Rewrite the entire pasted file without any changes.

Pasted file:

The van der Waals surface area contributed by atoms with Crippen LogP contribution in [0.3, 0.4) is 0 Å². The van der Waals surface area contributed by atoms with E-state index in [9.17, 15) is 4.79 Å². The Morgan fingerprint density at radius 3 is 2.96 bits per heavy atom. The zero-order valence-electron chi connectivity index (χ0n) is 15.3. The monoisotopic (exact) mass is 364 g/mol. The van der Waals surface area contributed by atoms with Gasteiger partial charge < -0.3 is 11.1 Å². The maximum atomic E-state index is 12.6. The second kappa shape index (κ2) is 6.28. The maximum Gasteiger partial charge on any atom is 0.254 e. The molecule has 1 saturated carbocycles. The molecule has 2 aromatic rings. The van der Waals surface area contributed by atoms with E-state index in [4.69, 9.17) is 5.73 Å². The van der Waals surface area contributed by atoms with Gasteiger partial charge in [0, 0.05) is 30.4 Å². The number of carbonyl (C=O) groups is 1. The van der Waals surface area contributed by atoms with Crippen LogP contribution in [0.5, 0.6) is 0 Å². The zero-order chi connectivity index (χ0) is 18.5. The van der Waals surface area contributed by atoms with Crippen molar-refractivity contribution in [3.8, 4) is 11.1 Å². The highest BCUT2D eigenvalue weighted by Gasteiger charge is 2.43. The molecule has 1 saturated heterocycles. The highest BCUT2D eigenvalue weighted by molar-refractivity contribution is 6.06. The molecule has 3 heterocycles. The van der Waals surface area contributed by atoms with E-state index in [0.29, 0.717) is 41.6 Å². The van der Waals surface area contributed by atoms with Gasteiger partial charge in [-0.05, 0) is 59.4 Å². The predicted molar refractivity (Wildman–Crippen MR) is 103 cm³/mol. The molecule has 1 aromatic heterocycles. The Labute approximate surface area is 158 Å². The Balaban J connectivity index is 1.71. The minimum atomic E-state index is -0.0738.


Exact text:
The van der Waals surface area contributed by atoms with Crippen LogP contribution in [0.3, 0.4) is 0 Å². The van der Waals surface area contributed by atoms with E-state index in [9.17, 15) is 4.79 Å². The Morgan fingerprint density at radius 3 is 2.96 bits per heavy atom. The zero-order valence-electron chi connectivity index (χ0n) is 15.3. The monoisotopic (exact) mass is 364 g/mol. The van der Waals surface area contributed by atoms with Gasteiger partial charge < -0.3 is 11.1 Å². The maximum atomic E-state index is 12.6. The second kappa shape index (κ2) is 6.28. The maximum Gasteiger partial charge on any atom is 0.254 e. The molecule has 1 saturated carbocycles. The molecule has 2 aromatic rings. The van der Waals surface area contributed by atoms with E-state index in [4.69, 9.17) is 5.73 Å². The van der Waals surface area contributed by atoms with Gasteiger partial charge in [0, 0.05) is 30.4 Å². The number of carbonyl (C=O) groups is 1. The van der Waals surface area contributed by atoms with Crippen LogP contribution in [0.5, 0.6) is 0 Å². The zero-order chi connectivity index (χ0) is 18.5. The van der Waals surface area contributed by atoms with Crippen molar-refractivity contribution in [3.8, 4) is 11.1 Å². The highest BCUT2D eigenvalue weighted by Gasteiger charge is 2.43. The molecule has 1 saturated heterocycles. The highest BCUT2D eigenvalue weighted by molar-refractivity contribution is 6.06. The molecule has 3 heterocycles. The van der Waals surface area contributed by atoms with E-state index in [0.29, 0.717) is 41.6 Å². The van der Waals surface area contributed by atoms with Gasteiger partial charge in [-0.05, 0) is 59.4 Å². The predicted molar refractivity (Wildman–Crippen MR) is 103 cm³/mol. The molecule has 1 aromatic heterocycles. The Labute approximate surface area is 158 Å². The Balaban J connectivity index is 1.71. The minimum atomic E-state index is -0.0738.